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Disadvantages of ETFs
The bottom line
May 25, 2023
6 min read
Every ETF is different: Some come with fees or may lack diversification because they follow one type of asset.
(ETFs) are baskets of securities that trade on an exchange like a stock. They usually are designed to track an index, sector, commodity, or other asset, while providing diversification, limited risk, and low costs. “ETFs are effectively a way to invest and have market exposure,” says John DeYonker, Titan head of investor relations. “And they are incredibly cheap.”
However, there are disadvantages of ETFs. They come with fees, can stray from the value of their underlying asset, and (like any investment) come with risks. So it’s important for any investor to understand the downside of ETFs.
ETF trading comes with some drawbacks, which include the following:
Although ETFs generally have lower costs compared to some other investments, such as mutual funds, they’re not free. ETFs are traded on an exchange like a stock, so investors may have to pay a real or virtual broker to facilitate the trade. These fees typically range from $8 to $30, and they’re paid every time the investor buys or sells shares in a fund. These fees can quickly add up and reduce investment ETF performance, especially if an investor buys small amounts of shares on a continuous basis. Some ETFs come with no trading commissions, but it depends on the ETF sponsor and the brokerage or platform used to trade the fund.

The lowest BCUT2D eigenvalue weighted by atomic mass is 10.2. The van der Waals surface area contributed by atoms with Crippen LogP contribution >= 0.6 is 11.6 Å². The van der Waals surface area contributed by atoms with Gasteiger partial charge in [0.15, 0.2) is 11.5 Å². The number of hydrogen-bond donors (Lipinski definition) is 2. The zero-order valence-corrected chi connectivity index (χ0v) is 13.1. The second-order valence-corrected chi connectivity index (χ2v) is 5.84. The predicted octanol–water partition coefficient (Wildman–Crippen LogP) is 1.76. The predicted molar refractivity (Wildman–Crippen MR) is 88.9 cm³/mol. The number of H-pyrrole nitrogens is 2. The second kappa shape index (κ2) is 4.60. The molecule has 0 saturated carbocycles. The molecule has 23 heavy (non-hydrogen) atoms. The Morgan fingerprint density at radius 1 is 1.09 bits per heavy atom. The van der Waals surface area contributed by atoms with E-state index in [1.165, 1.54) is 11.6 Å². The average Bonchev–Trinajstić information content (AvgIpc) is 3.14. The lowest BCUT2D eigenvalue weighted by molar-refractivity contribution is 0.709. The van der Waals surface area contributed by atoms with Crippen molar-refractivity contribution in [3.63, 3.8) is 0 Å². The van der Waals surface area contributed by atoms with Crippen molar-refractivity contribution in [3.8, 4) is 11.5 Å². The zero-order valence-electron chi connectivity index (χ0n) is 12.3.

Although most ETFs are passively managed, fund managers still incur expenses as part of normal business operations. These costs are reflected in the fund’s expense ratio, which measures the percentage of an individual’s investment that will be paid to the fund each year. As of 2020, ETF expense ratios were usually less than 0.5%.
Although these expenses don’t work exactly like a fee, the effect is similar: A higher expense ratio lowers an investor’s total returns. The fee may cover employee salaries, custodial services, marketing costs, and the fund manager’s expertise in choosing and managing the underlying assets.
When an ETF is actively managed, the higher number of trades within the fund may make the price more predictable. High trading volume can also make the ETF more liquid, which can be beneficial. However, most ETF trading volume is low, so the bid-ask spread may be wider, meaning investors might not get the price they expected. Investors can check an ETF’s average trading volume before purchasing the fund to see whether it will meet their needs.
Although an ETF manager will try to keep their fund’s investment performance aligned with the index it tracks, that may be easier said than done. An ETF can stray from its intended benchmarks for several reasons. For instance, if the fund manager needs to swap out assets in the fund or make other changes, the ETF may not exactly reflect the holdings of the index. As a result, the performance of the ETF may deviate from the performance of the index.
This issue, along with others, can create tracking errors, or the difference between an investment portfolio’s return and the return of a chosen benchmark. That means an ETF could wind up costing more than the underlying assets, and an investor might actually pay a premium when buying that ETF. Fortunately, this is uncommon and is typically corrected over time.